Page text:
Whoever plotted and carried out Monday’s bomb attack near the finish line of the Boston Marathon did their homework. If you’re going to attack a large sporting event, it’s hard to find an event more vulnerable than a marathon.
The vast majority of sporting events take place within the confines of a venue. Stadiums, arenas, even golf courses, have gates and gatekeepers. Security officials can keep a reasonably close eye on who comes in and who goes out. Bags can be checked, metal detectors can be installed, suspicious items can be confiscated.
Marathons take place in the streets. In the case of very large marathons, like Boston’s, hundreds of thousands of spectators line the streets to watch tens of thousands of runners. The crowd condenses near the finish line, as spectators pack into any available space to watch the winners break the tape, and watch friends and family members cover the final few hundred yards to the finish.
They stand five and 10 deep or more. They climb onto benches and light pole bases to get a better view. Children sit on the shoulders of their parents. It’s a celebration. It’s also a nightmare for anyone in charge of ensuring public safety.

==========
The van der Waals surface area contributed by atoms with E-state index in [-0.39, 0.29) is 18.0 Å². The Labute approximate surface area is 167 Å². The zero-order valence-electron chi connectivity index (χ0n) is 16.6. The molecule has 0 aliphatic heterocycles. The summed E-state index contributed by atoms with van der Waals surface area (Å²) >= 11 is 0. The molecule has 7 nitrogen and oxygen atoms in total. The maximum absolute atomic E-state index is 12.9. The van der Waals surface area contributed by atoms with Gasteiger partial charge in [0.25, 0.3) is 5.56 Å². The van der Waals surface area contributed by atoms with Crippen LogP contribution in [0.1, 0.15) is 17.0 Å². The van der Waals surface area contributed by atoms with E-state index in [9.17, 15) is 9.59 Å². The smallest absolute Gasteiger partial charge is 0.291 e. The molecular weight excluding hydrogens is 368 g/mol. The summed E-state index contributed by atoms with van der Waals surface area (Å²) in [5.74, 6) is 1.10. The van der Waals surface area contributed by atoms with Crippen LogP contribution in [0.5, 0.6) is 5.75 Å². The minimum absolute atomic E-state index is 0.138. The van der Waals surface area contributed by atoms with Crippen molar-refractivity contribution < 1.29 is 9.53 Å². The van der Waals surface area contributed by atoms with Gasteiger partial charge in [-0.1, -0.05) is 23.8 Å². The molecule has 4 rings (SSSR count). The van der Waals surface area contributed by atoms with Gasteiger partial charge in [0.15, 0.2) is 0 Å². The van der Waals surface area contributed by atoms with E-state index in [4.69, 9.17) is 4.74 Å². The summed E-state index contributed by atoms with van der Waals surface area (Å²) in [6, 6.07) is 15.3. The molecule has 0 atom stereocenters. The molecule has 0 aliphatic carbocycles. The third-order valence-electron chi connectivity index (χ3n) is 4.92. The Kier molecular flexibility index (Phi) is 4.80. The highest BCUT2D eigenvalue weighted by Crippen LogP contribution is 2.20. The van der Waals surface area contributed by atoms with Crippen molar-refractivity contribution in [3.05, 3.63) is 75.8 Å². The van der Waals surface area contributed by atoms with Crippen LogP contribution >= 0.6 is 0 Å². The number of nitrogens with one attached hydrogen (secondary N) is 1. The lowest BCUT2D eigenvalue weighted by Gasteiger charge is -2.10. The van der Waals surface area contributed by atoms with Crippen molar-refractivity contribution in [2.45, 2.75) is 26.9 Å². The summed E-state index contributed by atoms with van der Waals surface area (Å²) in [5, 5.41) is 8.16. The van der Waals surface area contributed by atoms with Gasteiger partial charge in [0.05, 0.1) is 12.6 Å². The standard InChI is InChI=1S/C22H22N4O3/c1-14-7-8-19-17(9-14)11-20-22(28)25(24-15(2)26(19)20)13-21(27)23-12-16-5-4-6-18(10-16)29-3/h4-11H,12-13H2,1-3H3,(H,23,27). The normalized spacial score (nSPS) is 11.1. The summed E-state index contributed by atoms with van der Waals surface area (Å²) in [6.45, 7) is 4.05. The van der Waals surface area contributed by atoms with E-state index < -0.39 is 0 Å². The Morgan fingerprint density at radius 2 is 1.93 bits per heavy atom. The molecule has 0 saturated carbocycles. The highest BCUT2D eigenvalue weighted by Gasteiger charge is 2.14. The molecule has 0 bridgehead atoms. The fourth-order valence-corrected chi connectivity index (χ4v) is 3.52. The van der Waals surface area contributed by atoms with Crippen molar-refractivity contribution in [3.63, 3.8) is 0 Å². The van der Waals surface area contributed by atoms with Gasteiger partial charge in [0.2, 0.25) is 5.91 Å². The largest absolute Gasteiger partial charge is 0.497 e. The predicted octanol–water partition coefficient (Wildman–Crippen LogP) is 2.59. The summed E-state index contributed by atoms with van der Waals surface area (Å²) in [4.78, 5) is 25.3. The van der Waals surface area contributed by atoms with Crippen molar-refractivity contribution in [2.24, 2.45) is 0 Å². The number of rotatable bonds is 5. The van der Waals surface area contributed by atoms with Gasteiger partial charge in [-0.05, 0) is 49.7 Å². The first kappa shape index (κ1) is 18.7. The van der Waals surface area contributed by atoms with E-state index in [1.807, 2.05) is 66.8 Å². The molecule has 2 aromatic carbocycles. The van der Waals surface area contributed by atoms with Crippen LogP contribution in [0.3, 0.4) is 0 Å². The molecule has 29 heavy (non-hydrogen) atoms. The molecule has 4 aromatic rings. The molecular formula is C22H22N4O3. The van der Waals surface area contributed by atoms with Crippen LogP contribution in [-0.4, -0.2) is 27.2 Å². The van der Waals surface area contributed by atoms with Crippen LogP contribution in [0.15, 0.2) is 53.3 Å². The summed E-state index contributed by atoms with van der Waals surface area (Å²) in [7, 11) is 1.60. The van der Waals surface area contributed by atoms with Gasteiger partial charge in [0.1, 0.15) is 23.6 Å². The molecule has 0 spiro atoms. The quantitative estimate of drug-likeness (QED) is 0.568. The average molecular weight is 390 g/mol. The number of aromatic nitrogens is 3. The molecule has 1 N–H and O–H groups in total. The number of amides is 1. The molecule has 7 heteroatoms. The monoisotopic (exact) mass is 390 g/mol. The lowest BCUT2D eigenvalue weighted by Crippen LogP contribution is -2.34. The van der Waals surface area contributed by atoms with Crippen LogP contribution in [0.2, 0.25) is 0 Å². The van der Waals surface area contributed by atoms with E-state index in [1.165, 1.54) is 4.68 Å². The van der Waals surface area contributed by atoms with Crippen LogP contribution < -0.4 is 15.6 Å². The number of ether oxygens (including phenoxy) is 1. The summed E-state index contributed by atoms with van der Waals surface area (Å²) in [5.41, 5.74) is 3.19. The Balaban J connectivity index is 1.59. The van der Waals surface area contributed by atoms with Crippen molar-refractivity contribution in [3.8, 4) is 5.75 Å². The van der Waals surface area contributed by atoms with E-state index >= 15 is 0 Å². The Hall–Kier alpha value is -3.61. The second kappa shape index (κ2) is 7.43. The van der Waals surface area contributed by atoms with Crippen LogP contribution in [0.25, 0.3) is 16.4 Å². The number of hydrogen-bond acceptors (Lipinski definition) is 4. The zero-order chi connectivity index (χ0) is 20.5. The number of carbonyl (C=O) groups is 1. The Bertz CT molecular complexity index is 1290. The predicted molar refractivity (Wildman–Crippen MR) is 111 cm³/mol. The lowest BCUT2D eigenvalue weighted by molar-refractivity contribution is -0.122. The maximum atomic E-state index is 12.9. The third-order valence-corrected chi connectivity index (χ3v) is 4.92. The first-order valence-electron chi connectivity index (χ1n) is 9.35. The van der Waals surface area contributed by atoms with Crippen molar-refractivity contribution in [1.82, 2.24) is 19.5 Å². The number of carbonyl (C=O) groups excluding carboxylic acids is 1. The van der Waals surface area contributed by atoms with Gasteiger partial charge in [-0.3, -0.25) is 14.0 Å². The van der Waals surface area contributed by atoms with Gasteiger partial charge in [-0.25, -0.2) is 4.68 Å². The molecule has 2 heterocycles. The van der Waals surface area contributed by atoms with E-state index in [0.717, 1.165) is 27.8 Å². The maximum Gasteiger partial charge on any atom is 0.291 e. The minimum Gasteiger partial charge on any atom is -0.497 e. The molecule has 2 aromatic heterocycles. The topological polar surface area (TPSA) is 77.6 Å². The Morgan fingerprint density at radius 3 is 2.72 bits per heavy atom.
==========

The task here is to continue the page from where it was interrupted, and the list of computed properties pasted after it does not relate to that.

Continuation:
With countless people packed into a small space, the opportunity is readily available for a person with nefarious intentions to hide in plain sight, plant a device, and slip away down an alley or through a building. That is reportedly what happened Monday, as the perpetrator (or perpetrators) allegedly dropped shrapnel bombs in garbage cans lining the race’s home stretch on Boylston Street, near Boston’s Copley Square. Two bombs detonated in rapid succession around 2:45 p.m., about an hour after the winner had crossed the finish line. Two more explosive devices were reportedly found nearby, undetonated.